In November 2007, Anna Malofiy awoke in her Southampton, Pa., home to find her husband, Eugene, shaking and unresponsive. She called 911 and attempted cardiopulmonary resuscitation. A few minutes later, a police officer arrived with an automated external defibrillator (AED), the Powerheart model, made by Cardiac Science Corp. By administering an electric shock, such devices can save your life if your heart stops beating.
When the officer turned on the device, Anna’s lawyers claim, it displayed an error message and failed to operate. Officers and paramedics attempted to save Eugene Malofiy without the device but were ultimately unsuccessful.
Eugene’s nephew, Francis Malofiy, a lawyer practicing in Philadelphia, is suing Cardiac Science, based in Bothell, Wash., for construction and design defects, a failure to warn consumers about the problems, breach of contracts, and negligence. A jury trial is scheduled for July 2012.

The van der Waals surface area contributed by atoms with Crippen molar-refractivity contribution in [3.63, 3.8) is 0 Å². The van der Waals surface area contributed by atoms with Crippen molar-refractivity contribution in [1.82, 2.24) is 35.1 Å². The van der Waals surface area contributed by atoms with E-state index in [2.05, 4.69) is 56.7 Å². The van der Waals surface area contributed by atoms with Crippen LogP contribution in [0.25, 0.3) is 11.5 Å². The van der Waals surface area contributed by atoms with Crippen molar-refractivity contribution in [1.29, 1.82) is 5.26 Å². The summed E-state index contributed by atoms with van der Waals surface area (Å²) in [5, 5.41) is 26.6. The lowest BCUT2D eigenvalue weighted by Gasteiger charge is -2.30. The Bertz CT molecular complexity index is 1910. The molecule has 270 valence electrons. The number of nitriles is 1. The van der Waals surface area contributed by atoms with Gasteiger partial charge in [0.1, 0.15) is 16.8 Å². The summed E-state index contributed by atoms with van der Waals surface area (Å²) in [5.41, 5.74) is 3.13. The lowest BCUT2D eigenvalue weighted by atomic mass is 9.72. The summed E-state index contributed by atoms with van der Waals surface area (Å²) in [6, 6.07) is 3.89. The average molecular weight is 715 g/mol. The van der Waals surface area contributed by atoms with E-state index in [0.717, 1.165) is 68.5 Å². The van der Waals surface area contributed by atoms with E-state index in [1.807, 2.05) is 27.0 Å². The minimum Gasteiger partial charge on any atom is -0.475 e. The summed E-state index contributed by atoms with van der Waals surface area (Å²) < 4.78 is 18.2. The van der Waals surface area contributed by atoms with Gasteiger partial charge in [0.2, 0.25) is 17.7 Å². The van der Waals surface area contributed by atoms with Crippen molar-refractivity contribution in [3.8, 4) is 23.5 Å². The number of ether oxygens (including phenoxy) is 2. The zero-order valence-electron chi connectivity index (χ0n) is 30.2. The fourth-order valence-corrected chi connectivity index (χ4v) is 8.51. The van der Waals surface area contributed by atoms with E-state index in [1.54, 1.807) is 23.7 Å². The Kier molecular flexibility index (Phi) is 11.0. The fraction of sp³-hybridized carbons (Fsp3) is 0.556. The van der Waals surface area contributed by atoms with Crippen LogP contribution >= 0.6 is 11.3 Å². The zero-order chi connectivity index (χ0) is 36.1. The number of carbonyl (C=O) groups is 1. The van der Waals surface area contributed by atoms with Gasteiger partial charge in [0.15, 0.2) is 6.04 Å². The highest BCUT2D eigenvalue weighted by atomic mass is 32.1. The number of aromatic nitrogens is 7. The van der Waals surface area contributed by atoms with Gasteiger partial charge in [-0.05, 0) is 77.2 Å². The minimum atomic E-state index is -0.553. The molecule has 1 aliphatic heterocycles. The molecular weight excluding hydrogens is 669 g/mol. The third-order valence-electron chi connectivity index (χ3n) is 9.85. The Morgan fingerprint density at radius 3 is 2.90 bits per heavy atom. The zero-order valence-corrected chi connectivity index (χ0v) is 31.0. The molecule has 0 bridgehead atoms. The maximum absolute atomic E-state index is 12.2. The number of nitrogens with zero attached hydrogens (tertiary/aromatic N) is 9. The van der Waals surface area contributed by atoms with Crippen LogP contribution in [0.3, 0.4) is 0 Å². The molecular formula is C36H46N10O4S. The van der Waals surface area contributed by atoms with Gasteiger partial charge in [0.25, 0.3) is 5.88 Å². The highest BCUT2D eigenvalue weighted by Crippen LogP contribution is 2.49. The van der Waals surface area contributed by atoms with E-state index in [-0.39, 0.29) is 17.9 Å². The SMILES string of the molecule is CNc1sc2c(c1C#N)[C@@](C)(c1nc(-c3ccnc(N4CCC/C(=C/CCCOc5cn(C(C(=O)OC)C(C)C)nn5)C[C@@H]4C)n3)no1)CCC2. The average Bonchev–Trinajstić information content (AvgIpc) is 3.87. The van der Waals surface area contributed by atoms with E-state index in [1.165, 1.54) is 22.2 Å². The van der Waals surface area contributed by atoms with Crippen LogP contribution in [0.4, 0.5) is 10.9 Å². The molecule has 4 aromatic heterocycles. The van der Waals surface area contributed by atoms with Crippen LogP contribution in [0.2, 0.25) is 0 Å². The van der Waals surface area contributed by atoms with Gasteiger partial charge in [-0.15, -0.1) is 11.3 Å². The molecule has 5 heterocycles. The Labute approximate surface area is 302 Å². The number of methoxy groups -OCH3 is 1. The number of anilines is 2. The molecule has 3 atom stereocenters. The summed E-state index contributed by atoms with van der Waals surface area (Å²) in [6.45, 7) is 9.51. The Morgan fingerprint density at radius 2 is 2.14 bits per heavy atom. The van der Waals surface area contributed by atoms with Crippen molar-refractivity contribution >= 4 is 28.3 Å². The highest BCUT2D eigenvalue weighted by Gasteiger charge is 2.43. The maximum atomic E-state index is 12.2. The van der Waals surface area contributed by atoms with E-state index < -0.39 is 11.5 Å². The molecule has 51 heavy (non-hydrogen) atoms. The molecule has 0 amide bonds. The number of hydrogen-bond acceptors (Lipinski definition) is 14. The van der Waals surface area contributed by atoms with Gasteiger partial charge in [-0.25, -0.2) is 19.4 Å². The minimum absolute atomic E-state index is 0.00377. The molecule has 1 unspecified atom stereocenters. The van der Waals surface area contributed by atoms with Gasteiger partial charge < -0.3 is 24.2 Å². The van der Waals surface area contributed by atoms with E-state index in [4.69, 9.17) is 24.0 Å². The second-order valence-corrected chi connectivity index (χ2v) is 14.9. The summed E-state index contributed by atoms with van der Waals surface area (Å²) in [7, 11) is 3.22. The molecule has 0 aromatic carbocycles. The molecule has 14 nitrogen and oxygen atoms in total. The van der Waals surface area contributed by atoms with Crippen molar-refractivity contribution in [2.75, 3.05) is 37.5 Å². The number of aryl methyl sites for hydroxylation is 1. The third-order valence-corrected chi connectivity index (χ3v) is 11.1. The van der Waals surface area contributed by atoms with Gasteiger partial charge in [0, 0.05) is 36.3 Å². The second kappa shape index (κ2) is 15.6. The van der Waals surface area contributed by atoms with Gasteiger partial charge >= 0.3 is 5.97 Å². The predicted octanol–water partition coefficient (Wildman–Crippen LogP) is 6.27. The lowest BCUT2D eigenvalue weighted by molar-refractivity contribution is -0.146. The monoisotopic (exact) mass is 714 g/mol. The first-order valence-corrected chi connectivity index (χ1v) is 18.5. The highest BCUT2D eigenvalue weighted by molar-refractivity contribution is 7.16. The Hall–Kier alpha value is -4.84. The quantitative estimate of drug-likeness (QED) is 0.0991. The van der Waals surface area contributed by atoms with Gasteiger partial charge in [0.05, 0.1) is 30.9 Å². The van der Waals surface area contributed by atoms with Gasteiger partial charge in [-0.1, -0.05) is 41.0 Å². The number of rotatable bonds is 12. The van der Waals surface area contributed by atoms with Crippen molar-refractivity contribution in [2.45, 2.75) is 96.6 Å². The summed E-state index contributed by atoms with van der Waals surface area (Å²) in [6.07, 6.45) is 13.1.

“We went deep into police records and found a smoking gun,” Malofiy says. “Cardiac Science had 114 complaints of these specific relay-switch failures but failed to do any real corrective action. Rather than a recall being issued, rather than anything happening, the situation had to present itself many, many times.”
Cardiac Science did eventually recall about 280 000 of the Powerheart and other models. This is only one of many failures reported of AEDs, first-aid devices that have become increasingly common in the public spaces of the United States, where they are designated by the symbol of a heart and a lightning bolt. There are now 1.5 million AEDs deployed nationwide, five for each of the 300 000 people in the country who need them every year.
When a policeman, shopkeeper, or passerby uses an AED promptly and correctly, it can help keep the suffering person alive until professionals can provide treatment, increasing survival chances up to tenfold. Yet despite the enormous investment in these AEDs, the death rate from sudden cardiac arrest is no better than it was 20 years ago. It still kills more Americans than lung, breast, and prostate cancers and AIDS combined. Worldwide, it kills about 7 million people a year.